'The new norm': Diplomat says Canada may need to get used to being alone on world stage
Former British high commissioner to Canada ‘disappointed’ U.S., U.K. remain neutral in Saudi spat
One week into the Canada-Saudi Arabia spat and there has been very little high-profile public support for the Canadian position.
Spokespeople from countries considered Canada's closest allies offered bluntly neutral comments when pressed on the diplomatic dispute.
There was a time when Canada could have rightly expected to receive the core support from the United States and from the United Kingdom.- Anthony Cary
One British diplomat is taken aback by his country's public reaction.
"I confess that I'm very disappointed by it," said Anthony Cary, a former British High Commissioner to Canada.
"There was a time when Canada could have rightly expected to receive the core support from the United States and from the United Kingdom, as its closest partners," he said in interview with CBC News from his home in London.
But a senior research fellow, from whom the Canadian government sought advice on this dispute, says the British are heavily involved in quietly defusing the tensions.
"The United Kingdom in particular is working very hard behind the scenes to try and cool this problem down," said Michael Stephens of the Royal United Services Institute.
"It's sort of going through British diplomatic channels and it's being done obviously quietly. This is not something which needs to play out on Twitter," he said during an interview from his office.
"At the end of the day, enough damage has been done in public."
CBC News reported earlier in the week, that Canadian Foreign Affairs Minister Chrystia Freeland is reaching out to her international counterparts for advice on how to navigate this dispute.
Stephens said that from the perspective of Canada's allies, quiet conversations include reassurances for Ottawa, while another message is delivered to Riyadh.
"We understand that you're upset, but this is counterproductive, and actually what you're doing is you're harming yourself by trying to escalate this further," Stephens said of the discussions with the Saudis.
Still the diplomatic community has noticed a gaping hole in public solidarity that appears to be lingering over the Saudi affair.
Earlier this week, the British Foreign Office issued just a three-line statement that read in part: "Canada and Saudi Arabia are both close partners … and we urge restraint."
The U.S. urged Canada to go it alone.
"Both sides need to diplomatically resolve this together. We can't do it for them," said U.S. State Department spokesperson Heather Nauert.
'Weakening' of solidarity
The Kingdom of Saudi Arabia (KSA) lashed out at Canada, after Global Affairs and Freeland published tweets calling for the release of recently jailed human rights activists.
In a matter of days, KSA expelled Canada's ambassador in Riyadh, recalled its own ambassador from Ottawa, ordered students in Canada to return home, ceased purchases of Canadian wheat and grain and said there would be no new trade trade deals with Canada. Other sanctions followed.
Prime Minister Justin Trudeau has rejected calls to apologize, while vowing to continue to stand up for human rights.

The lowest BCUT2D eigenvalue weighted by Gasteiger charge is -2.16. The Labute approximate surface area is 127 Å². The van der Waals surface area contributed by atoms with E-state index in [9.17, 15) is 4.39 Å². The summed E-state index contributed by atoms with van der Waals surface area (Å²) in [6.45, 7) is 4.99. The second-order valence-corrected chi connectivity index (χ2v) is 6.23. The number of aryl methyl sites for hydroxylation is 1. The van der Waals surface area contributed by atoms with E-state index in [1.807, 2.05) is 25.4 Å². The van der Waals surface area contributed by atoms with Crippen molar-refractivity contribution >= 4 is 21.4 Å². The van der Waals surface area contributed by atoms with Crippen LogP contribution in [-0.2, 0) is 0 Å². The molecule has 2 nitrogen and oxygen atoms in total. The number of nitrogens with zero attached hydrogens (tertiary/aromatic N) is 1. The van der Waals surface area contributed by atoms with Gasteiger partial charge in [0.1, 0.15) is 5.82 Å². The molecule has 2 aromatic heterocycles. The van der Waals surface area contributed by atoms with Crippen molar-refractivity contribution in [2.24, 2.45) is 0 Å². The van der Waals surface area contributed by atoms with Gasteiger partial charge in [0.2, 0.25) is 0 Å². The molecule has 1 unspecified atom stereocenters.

"We have seen a weakening of the sort of solidarity that I think would have been taken for granted a few years ago," said Cary.
"I'm very worried that this is indeed the new norm."
Cary points to the rise of nationalism in both the U.K. and the U.S. for that weakening in solidarity.
Cary argues that under Donald Trump's leadership the U.S. is "not so interested in its international relationships."
As for the U.K., he says it is "extremely isolated and confused and, frankly, in some chaos," as it deals with its looming exit from the European Union.
'Approach was undiplomatic'
This combination of factors could very well mean that Canada may have to get used to standing on its own.
Stephens does not share that viewpoint, saying the U.K.'s response is more "about trying to find the balance between very strong historical partners in the Gulf and a very close ally like Canada."
"I don't think it's about not showing support for Canada, or not showing support for the G7. It's about the fact that we have a set of security and economic relationships that restrain us in that particular part of the world."
Another close observer suggests Canada wouldn't be testing the strength of its international relationships if it had stuck to traditional diplomatic channels.
"The thing with Canada — their approach was undiplomatic," said Najah al-Otaibi, a Saudi journalist and senior policy analyst at the Arabia Foundation.
"Behind closed doors, dialogue, communication, that's diplomacy," she said in an interview with CBC News on Thursday.
Al-Otaibi defended the actions of Saudi Crown Prince Mohammed bin Salman, suggesting the KSA is being ganged up on by the West at a time when it is trying to change.
"They are reforming, and they thought they wanted to be appreciated and encouraged to do more. On the other hand, they are bashed by the international community and that's what made them frustrated about it."
Earlier this summer, Saudi Arabia was applauded for ending its ban on women drivers and announcing other reforms. But some of the activists who fought for that right remain imprisoned (including University of British Columbia alumna Loujain al-Hathloul). And women in the kingdom still live deeply restricted lives, needing a man's permission to marry and travel.
Stephens said the dispute is far from over, but he does not predict the tensions will get worse.
"People are still trying to ascertain the depth of Saudi outrage if you like where it stems from.
"I think the best thing is obviously the weekend is coming up ... perhaps a little bit of time out of the spotlight out of the media would be better for both sides. It gives people time to think, time to reflect and time for quiet diplomacy."